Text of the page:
I’ve always loved watching predatory birds flitting around the skies of Southern Ontario. As a kid, I marvelled at their ability to cruise updrafts, endlessly circling in search of prey. Driving along the 401 east of Toronto means a likely chance to see one or two hawks perched on power poles or treetops.
And while the majestic bald eagle can be found in Ontario, I have yet to see one in the wild. Luckily, there’s “The Eagles Next Door” to sate my hunger. Thursday’s newest instalment of The Nature of Things explores the lives of Haliaeetus leucocephalus, that have gradually migrated into Vancouver. As host David Suzuki points out, it’s becoming more common to find one of these birds roosting on a back deck or in a tree in the city’s suburbs.
The benefit is two-fold. Bald eagles find plenty of food to eat (including scavenging at landfills) and spots to raise their young, and scientists are able to observe once-endangered species more easily. As John Elliott, research scientist at Environment Canada says, there are more bald eagles breeding in the Fraser Valley now than there were in the whole of the contiguous United States in the 1960s. Informative and entertaining, “The Eagles Next Door” explores which trees the birds prefer to nest in, how the animals have adapted to deforestation in the city and folks like Russ who rejigged his backyard to encourage birds to nest there. Footage from his cameras in White Rock (you can watch the bald eagles on his property via webcam) shows how nests are built, the laying of eggs and both parents raising eaglets Lima and Kilo. The 12 months in the lives of the bald eagle family is documented.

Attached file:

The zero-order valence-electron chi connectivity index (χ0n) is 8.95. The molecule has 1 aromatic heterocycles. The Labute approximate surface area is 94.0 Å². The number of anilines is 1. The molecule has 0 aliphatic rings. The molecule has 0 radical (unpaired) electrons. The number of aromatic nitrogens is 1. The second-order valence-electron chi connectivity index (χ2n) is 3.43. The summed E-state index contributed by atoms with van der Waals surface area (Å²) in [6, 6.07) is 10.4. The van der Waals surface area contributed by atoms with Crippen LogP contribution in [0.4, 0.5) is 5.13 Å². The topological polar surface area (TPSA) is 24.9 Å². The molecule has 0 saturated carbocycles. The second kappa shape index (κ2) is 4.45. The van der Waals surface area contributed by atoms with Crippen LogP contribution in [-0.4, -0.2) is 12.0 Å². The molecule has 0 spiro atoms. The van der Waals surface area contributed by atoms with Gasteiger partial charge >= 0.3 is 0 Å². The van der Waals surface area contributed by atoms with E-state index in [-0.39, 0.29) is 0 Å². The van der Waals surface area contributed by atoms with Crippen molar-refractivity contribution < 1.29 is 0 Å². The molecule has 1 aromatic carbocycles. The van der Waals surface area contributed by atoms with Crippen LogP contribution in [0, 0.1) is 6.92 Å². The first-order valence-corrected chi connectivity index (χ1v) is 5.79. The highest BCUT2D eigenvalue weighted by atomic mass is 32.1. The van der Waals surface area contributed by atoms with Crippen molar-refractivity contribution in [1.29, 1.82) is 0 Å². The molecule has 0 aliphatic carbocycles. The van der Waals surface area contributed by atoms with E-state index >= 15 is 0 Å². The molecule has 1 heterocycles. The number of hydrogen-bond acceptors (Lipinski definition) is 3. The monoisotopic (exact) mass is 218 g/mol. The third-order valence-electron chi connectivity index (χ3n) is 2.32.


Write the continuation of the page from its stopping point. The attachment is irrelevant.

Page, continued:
It’s not all good news for bald eagles, however. Being so close to humans means altercations where birds almost always end up injured—there is amazing footage of an eagle saved from a power line—and eating out of landfills may be turning them into scavengers.
“The Eagles Next Door” is from Parallax Films, the folks behind Bahama Blue, Battle Castle and When Disaster Strikes, and the episode is visually stunning. Extreme close-ups allow viewers to see droplets of water shaken from feathers and the intricate steps taken when hunting prey. Check it out on Thursday night.
The Nature of Things airs Thursdays at 9 p.m. on CBC.